Author Archives: Jared

Who Opposes the Duke Pipeline? Not Just Neighbors!

Duke Energy’s Central Corridor Pipeline Extension doesn’t just affect residential property owners. It also passes in front of schools, businesses, major development properties, community organizations, and places of worship–none of whom Duke consulted before drawing up its plans.

Many of these groups now stand opposed to the pipeline. Here’s a sampling of what they’ve written in letters to the Ohio Power Siting Board:

Neyer is leading the redevelopment of the former Blue Ash Airport into Summit Park, a project that covers 108 acres. President and CEO Molly North writes:

“Each of the proposed routes will have a devastating impact on existing properties and future development in areas adjacent to this transmission line … We certainly understand the need for Duke Energy to be able to safely transmit natural gas to the region. However, placing a large, high pressure natural gas main in such close proximity to highly populated areas including existing homes, businesses and schools and the potential negative economic impact on future development to the region, must be reconsidered under the best interests for the well-being and safety of those communities and the people that Duke Energy serves.”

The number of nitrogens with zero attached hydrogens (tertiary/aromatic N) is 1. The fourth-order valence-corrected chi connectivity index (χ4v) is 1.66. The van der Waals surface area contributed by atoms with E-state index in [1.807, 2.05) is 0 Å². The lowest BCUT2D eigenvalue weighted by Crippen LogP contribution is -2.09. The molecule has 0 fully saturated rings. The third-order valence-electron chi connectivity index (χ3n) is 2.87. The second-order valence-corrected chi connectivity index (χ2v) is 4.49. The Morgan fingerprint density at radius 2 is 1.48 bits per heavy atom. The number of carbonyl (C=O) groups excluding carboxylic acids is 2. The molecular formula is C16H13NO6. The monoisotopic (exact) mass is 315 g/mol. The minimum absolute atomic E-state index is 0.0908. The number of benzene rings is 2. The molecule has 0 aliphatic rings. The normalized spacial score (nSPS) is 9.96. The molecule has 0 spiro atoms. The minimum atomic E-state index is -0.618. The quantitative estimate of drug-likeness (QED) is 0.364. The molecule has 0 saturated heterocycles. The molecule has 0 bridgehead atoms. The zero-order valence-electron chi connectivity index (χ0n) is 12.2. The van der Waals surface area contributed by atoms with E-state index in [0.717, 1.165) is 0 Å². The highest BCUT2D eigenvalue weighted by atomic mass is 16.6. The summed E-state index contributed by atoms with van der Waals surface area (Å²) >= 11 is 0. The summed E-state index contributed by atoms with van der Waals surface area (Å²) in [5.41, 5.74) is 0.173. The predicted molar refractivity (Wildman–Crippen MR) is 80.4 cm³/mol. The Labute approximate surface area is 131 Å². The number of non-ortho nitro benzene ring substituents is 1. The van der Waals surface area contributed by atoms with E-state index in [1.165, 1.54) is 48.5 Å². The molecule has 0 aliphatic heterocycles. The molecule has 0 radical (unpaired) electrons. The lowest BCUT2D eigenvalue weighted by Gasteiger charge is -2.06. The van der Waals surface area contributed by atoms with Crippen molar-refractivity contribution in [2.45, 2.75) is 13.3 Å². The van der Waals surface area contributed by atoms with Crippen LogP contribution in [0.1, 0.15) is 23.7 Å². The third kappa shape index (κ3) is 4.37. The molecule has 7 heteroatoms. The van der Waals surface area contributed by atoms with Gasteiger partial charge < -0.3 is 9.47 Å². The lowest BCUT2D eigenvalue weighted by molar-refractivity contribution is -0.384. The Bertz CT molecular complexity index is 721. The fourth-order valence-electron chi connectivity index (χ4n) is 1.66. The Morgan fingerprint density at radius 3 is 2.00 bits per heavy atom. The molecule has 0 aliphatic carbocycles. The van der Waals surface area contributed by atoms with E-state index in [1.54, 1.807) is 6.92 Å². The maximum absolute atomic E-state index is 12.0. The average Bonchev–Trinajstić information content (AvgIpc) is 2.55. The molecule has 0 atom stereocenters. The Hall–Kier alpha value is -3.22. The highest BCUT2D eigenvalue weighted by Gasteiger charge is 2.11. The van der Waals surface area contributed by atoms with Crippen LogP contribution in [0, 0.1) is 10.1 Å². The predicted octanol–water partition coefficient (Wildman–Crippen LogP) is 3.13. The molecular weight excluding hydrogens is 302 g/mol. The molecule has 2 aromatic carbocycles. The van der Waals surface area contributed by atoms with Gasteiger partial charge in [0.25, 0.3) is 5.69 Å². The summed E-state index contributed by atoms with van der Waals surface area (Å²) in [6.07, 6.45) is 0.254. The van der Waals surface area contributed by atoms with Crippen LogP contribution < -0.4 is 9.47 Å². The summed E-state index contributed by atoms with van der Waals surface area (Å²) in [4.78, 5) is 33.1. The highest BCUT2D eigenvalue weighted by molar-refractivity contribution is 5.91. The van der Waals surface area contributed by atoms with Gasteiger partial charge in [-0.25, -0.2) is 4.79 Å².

UC Blue Ash Dean Cady Short-Thompson and Associate Vice President Mary Beth McGrew:

“We have conducted a thorough review of the plans and believe that these proposed routes could cause significant ecological damage to university property and, more importantly, would create a potential safety hazard for everyone on or near the UC Blue Ash campus. There would be the risk of a gas leak or explosion that could impact the 5,000 students who attend the college and the 500-plus students at Blue Ash Elementary, as well as faculty, staff, and local residents … Along with the safety risks already noted, there could be extensive ecological damage to the university woodlot and riparian corridors that could take decades to repair.”

Steven Segerman, Vice President of real estate property developer Hills Properties:

“The exhibits that I’ve viewed and the information that I’ve poured through have led me to the opinion that our commercial properties would be adversely affected from both a safety as well as economic standpoint. The work that would take place on the various properties that our company owns and manages would be detrimental to the property and potentially cause irreparable damage economically to the property. In addition, we have great concerns for the short and long term safety of the tenants as well as the assets.”

Along the Green Route, the pipeline would harm several major redevelopment efforts, as documented by the City of Reading:

“[T]he route going south on Third Street … is an Ohio Department of Development ‘Jobs Ready Site’ location in which over two million dollars of State funds and one million of local match has been invested in this area for development to bring high paying life science industry jobs. The Pipeline would make redeveloping this location impossible. Many millions of dollars of capital investments and millions of dollars of wages would be lost, most likely to another state on the east coast.”